Last year, after five years of working as a lawyer, I finally pulled the trigger and quit my job to try my hand at self-employment. It’s a decision that had been coming for a while but that was finally put down onto paper after I had a particularly rough day at work back in 2018. After that bad day, I paged through my calendar 365 days into the future and wrote down the following:
Looking back at it, it’s pretty clear that I was unsatisfied professionally for quite some time. And over those years, I did what a lot of unhappy lawyers do – I bounced around from job to job, trying to find some job out there that was right for me. I even took multiple pay cuts during that search, eventually taking a $70,000 pay cut over the course of three years in my quest for that mythical dream job that I thought would be right for me.
At the same time as I was jumping around from job to job, I was also working on this blog, devoting hours of my free time to it. At first, it was just an outlet for me to share the things I was doing that I thought was interesting and that might help people. As I kept writing, it started to build up a little bit of a following. Eventually, the blog started to generate a little bit of revenue.
Up until that point, my view of financial independence had been based on what you might call, the traditional view of financial independence. That view basically says to find a good job, grind through that job for a decade or more, then quit and do what you want once you’ve built up a big enough nest egg.
My epiphany that this wasn’t the only path came during one crisp, spring day when I was out biking around, doing food deliveries after a morning spent at a coffee shop working on the blog. I had taken a sick day at work, not because I was sick, but because I was hoping to use that day to decompress and work on some things I wanted to get done. I felt so free in that moment, with the sun shining down on me while I biked through the city in the middle of the day. A thought occurred to me. Maybe I was going about things all wrong. Instead of continuing to jump around from job to job, trying to find the one for me, maybe I’d already found it. Maybe this was exactly what I should do.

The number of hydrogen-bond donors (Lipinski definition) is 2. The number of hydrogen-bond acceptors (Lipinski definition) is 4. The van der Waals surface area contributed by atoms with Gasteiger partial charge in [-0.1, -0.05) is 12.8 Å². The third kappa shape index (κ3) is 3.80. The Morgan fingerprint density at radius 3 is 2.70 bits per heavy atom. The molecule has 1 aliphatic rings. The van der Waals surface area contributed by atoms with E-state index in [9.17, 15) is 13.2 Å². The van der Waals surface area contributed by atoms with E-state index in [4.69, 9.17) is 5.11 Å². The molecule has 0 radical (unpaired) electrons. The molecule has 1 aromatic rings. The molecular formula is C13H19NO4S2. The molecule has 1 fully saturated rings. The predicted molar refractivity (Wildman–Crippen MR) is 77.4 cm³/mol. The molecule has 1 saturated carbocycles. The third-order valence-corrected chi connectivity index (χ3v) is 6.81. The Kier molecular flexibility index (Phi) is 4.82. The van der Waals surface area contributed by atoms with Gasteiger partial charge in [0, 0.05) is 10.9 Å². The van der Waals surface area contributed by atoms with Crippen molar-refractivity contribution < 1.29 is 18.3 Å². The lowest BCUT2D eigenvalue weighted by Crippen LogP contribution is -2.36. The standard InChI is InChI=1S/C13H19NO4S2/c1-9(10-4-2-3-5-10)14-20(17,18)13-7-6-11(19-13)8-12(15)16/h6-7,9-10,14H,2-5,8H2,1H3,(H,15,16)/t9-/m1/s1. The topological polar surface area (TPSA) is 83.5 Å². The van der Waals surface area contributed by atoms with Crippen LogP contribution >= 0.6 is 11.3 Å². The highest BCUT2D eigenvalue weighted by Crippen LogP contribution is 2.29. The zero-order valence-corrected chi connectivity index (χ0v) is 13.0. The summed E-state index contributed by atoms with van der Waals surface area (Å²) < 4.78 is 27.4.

I’ve now been self-employed for a little over a year and things are going pretty well. But of course, I’m not so naive to think that nothing can go wrong. Like any risk-averse lawyer, when I made the leap to self-employment, I did so knowing that I had a lot of backup plans, just in case.
First, I had monetary backup plans. That is, if I couldn’t make money on my own, I at least had other ways to generate income to support myself. This includes the following:
- A large emergency fund that can potentially last me for up to a year. I keep this money in 5% interest FDIC insured savings accounts, which means I’m beating inflation. In a way, I think of my emergency fund as a sort of bond allocation for my overall portfolio.
- A side hustle emergency fund, which includes all of the different gig economy apps that I’ve signed up for and keep on my phone. Given my history, I know that I can likely generate $1,000 to $2,000 per month from my various gig economy apps. Worst case, I can squeak by on this.
- As a final backup, I also have a working spouse with a good job. If I can’t make anything at all, we’d still be fine living solely off her income.
Beyond monetary backup plans, I also have a number of career backup plans – things that I’ve had an interest in doing that I’ll pursue if it makes sense for me. Monetary backup plans are good (think emergency funds and side hustle emergency funds), but having defined, action-based backup plans can be just as important. These are the Plan Bs you have in life (if you’re more prepared, you might have a Plan C, a Plan D, and more). Life can be unpredictable – as proven by all the craziness that has happened in 2020.
At the outset, I don’t think I have any plans of going back to practicing law. While I could probably make it work if I absolutely had to, at this point, I’m confident that after half-a-decade, it’s clear that practicing law is something that doesn’t suit me very well.
With that said, let’s take a look at some of my backup plans and why I’m keeping them in my back pocket…just in case.